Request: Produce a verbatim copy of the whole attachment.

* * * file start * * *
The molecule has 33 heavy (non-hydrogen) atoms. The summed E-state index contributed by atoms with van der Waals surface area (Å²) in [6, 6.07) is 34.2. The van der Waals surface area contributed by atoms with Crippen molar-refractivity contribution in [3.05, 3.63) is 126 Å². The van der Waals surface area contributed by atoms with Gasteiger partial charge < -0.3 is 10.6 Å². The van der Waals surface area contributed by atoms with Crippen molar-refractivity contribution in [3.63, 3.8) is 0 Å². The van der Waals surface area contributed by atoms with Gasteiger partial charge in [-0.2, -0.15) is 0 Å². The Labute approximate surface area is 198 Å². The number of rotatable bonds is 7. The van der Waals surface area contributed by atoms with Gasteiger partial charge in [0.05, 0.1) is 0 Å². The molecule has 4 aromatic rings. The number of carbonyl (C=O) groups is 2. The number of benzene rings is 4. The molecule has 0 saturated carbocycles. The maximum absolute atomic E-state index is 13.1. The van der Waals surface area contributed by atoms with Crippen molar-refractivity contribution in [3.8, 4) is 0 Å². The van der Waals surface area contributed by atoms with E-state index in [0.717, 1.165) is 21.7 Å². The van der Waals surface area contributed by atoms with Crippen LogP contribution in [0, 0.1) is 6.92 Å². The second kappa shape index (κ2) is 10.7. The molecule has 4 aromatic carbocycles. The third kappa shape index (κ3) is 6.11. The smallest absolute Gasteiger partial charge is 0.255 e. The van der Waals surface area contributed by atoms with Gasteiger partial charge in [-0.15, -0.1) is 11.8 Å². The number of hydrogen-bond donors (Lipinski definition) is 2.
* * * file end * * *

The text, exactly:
The molecule has 33 heavy (non-hydrogen) atoms. The summed E-state index contributed by atoms with van der Waals surface area (Å²) in [6, 6.07) is 34.2. The van der Waals surface area contributed by atoms with Crippen molar-refractivity contribution in [3.05, 3.63) is 126 Å². The van der Waals surface area contributed by atoms with Gasteiger partial charge < -0.3 is 10.6 Å². The van der Waals surface area contributed by atoms with Crippen molar-refractivity contribution in [3.63, 3.8) is 0 Å². The van der Waals surface area contributed by atoms with Gasteiger partial charge in [-0.2, -0.15) is 0 Å². The Labute approximate surface area is 198 Å². The number of rotatable bonds is 7. The van der Waals surface area contributed by atoms with Gasteiger partial charge in [0.05, 0.1) is 0 Å². The molecule has 4 aromatic rings. The number of carbonyl (C=O) groups is 2. The number of benzene rings is 4. The molecule has 0 saturated carbocycles. The maximum absolute atomic E-state index is 13.1. The van der Waals surface area contributed by atoms with Crippen molar-refractivity contribution in [3.8, 4) is 0 Å². The van der Waals surface area contributed by atoms with E-state index in [0.717, 1.165) is 21.7 Å². The van der Waals surface area contributed by atoms with Crippen LogP contribution in [0, 0.1) is 6.92 Å². The second kappa shape index (κ2) is 10.7. The molecule has 4 aromatic carbocycles. The third kappa shape index (κ3) is 6.11. The smallest absolute Gasteiger partial charge is 0.255 e. The van der Waals surface area contributed by atoms with Gasteiger partial charge in [-0.15, -0.1) is 11.8 Å². The number of hydrogen-bond donors (Lipinski definition) is 2.